The focus of this week is on the needs and challenges related to monitoring adaptation pathways in a multi-actor policy environment, and on ways to address these. Videos and reading materials introduce key concepts and show an approach for the design of monitoring arrangements. You will practice by identifying key signposts and triggers for the pathway that you designed in week 3.
Week 5 - Role of testing adaptation pathways
During these last two weeks you will work on a final assignment. Week 5 is used for the making and evaluation of an adaptation pathway map. You will use your map in the online game environment that was used in week 1 and play three times. You collect the outcomes of these three games to evaluate the results and to discuss results with fellow students in the forum.
Week 6 - Final wrap-up
During this week you will either write a short memo (2-3 pages) or prepare a PowerPoint presentation (8-12 slides). We provide the format: first you present the long-term policy goals, then your adaptation pathway map followed by a discussion of the results of using this pathway map in the game environment. You use the outcome of forum discussions to explain the success or failure of your pathway map and to reflect on strengths and weaknesses of adaptation pathways. You submit the paper together with a self-evaluation making use of the same criteria that we will use to grade your paper. These criteria will be made available in week 0.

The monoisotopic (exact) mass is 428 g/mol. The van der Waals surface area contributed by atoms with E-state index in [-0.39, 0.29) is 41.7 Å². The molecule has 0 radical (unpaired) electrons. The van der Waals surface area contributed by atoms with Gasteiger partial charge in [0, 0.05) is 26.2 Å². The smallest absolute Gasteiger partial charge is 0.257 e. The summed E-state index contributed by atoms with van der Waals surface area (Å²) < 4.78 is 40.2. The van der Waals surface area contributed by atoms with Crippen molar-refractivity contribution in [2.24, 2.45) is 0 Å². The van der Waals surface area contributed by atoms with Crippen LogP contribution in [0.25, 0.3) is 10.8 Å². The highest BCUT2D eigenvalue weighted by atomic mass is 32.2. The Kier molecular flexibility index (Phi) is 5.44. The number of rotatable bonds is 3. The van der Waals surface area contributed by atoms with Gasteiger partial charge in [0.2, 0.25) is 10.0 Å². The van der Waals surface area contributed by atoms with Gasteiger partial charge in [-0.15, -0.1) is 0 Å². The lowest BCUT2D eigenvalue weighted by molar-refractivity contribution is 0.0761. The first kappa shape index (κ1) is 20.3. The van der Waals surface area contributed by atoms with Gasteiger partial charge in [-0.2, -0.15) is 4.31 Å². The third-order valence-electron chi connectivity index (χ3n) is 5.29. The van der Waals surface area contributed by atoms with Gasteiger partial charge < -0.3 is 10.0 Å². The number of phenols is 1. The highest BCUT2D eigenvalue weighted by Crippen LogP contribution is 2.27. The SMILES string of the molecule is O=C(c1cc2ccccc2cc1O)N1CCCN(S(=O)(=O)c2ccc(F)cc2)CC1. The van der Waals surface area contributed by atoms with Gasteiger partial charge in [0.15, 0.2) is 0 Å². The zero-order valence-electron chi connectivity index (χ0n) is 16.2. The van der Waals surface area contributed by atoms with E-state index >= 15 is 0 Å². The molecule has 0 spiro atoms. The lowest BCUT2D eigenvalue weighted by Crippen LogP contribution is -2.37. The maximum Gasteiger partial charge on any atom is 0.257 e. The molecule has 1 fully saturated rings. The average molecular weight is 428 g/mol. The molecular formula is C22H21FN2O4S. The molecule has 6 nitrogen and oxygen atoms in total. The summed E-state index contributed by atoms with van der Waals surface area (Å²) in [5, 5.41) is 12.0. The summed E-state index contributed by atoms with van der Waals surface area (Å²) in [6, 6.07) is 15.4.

If you are interested in a more detailed version of the syllabus, which includes a full list of activities and topics covered weekly, please download this PDF:
Certificates and CEUs
Professional education course with verified certificate.
The TU Delft Extension School offers Continuing Education Units for this course. Participants who successfully complete the course requirements will earn a Certificate of Completion and are eligible to receive 3.0 Continuing Education Units (3.0 CEUs).
This course is primarily geared towards working professionals. Advanced course for professionals and MSc students with knowledge of long-term planning of infrastructures.
In order to complete your enrollment you will be asked to upload the following document:
- a copy of your passport or ID card (no driver's license)
This course has been designed for a limited number of participants. There are only 30 places available - enroll now and secure your place!
If you have any questions about this course or the TU Delft online learning environment, please visit our Help & Support page.